Domenico Montanaro

Domenico Montanaro is NPR's senior political editor/correspondent. Based in Washington, D.C., his work appears on air and online delivering analysis of the political climate in Washington and campaigns. He also helps edit political coverage.

Montanaro joined NPR in 2015 and oversaw coverage of the 2016 presidential campaign, including for broadcast and digital.

Before joining NPR, Montanaro served as political director and senior producer for politics and law at PBS NewsHour. There, he led domestic political and legal coverage, which included the 2014 midterm elections, the Supreme Court, and the unrest in Ferguson, Mo.

Prior to PBS NewsHour, Montanaro was deputy political editor at NBC News, where he covered two presidential elections and reported and edited for the network's political blog, "First Read." He has also worked at CBS News, ABC News, The Asbury Park Press in New Jersey, and taught high school English.

Montanaro earned a bachelor's degree in English from the University of Delaware and a master's degree in journalism from Columbia University.

A native of Queens, N.Y., Montanaro is a life-long Mets fan and college basketball junkie.

Two-thirds of Americans do not expect their daily lives to return to normal for at least six months, and as states reopen, three-quarters are concerned that a second wave of coronavirus cases will emerge, a new NPR/PBS NewsHour/Marist poll finds.

"There's a great sense that normalcy is not around the corner," said Lee Miringoff, director of the Marist Institute for Public Opinion, which conducted the poll.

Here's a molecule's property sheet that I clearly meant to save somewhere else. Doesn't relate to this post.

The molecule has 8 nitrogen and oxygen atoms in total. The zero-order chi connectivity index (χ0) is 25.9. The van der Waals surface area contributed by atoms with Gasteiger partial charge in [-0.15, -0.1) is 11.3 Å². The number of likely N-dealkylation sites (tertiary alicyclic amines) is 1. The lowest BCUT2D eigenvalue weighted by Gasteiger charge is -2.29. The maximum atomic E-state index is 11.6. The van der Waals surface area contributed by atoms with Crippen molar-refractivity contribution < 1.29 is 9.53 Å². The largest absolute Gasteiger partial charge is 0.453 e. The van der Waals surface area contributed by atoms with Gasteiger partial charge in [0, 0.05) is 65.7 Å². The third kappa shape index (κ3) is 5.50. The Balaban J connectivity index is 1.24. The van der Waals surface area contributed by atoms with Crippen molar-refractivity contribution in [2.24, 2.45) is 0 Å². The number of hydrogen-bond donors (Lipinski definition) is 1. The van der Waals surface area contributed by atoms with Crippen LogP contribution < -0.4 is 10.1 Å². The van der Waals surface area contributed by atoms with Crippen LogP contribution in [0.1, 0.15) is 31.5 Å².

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President Trump, at a press conference last night, chose the person who will lead the government's response to the coronavirus.

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In New Hampshire, polls are starting to close in the first primary election of 2020. And to get an early look on how the race is shaking out, we're joined by NPR senior political editor and correspondent Domenico Montanaro. Welcome back.

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With the Iowa caucuses about to start tomorrow, we're getting a surprise twist, kind of like a dinner guest who never shows. The Iowa poll, which is published by The Des Moines Register and highly anticipated as a measure of the race, was supposed to be released last night. CNN was even planning a prime-time special. But with just minutes to go, it was scrapped. The people running the poll say a surveyor polling at least one voter skipped a candidate's name.

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